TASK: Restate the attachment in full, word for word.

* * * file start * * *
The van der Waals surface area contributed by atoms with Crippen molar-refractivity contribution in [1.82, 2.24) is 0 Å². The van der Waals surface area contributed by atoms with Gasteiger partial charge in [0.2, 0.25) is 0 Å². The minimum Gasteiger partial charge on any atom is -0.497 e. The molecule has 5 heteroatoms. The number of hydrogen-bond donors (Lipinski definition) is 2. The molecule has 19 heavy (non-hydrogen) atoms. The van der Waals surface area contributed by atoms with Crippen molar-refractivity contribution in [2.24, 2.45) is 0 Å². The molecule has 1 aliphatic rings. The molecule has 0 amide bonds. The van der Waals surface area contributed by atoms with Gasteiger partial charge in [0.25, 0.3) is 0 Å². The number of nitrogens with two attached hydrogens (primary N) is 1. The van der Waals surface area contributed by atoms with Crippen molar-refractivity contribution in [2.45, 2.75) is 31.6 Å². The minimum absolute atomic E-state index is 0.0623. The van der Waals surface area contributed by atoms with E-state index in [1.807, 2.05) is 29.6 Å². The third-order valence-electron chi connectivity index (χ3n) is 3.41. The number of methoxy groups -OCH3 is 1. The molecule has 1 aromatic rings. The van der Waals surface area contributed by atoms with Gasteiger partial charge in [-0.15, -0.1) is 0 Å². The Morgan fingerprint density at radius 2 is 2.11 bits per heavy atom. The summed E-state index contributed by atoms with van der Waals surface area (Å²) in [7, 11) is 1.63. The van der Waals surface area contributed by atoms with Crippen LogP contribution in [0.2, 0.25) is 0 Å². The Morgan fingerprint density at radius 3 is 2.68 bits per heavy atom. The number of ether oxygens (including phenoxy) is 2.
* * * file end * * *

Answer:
The van der Waals surface area contributed by atoms with Crippen molar-refractivity contribution in [1.82, 2.24) is 0 Å². The van der Waals surface area contributed by atoms with Gasteiger partial charge in [0.2, 0.25) is 0 Å². The minimum Gasteiger partial charge on any atom is -0.497 e. The molecule has 5 heteroatoms. The number of hydrogen-bond donors (Lipinski definition) is 2. The molecule has 19 heavy (non-hydrogen) atoms. The van der Waals surface area contributed by atoms with Crippen molar-refractivity contribution in [2.24, 2.45) is 0 Å². The molecule has 1 aliphatic rings. The molecule has 0 amide bonds. The van der Waals surface area contributed by atoms with Gasteiger partial charge in [0.25, 0.3) is 0 Å². The number of nitrogens with two attached hydrogens (primary N) is 1. The van der Waals surface area contributed by atoms with Crippen molar-refractivity contribution in [2.45, 2.75) is 31.6 Å². The minimum absolute atomic E-state index is 0.0623. The van der Waals surface area contributed by atoms with E-state index in [1.807, 2.05) is 29.6 Å². The third-order valence-electron chi connectivity index (χ3n) is 3.41. The number of methoxy groups -OCH3 is 1. The molecule has 1 aromatic rings. The van der Waals surface area contributed by atoms with Gasteiger partial charge in [-0.15, -0.1) is 0 Å². The Morgan fingerprint density at radius 2 is 2.11 bits per heavy atom. The summed E-state index contributed by atoms with van der Waals surface area (Å²) in [7, 11) is 1.63. The van der Waals surface area contributed by atoms with Crippen LogP contribution in [0.2, 0.25) is 0 Å². The Morgan fingerprint density at radius 3 is 2.68 bits per heavy atom. The number of ether oxygens (including phenoxy) is 2.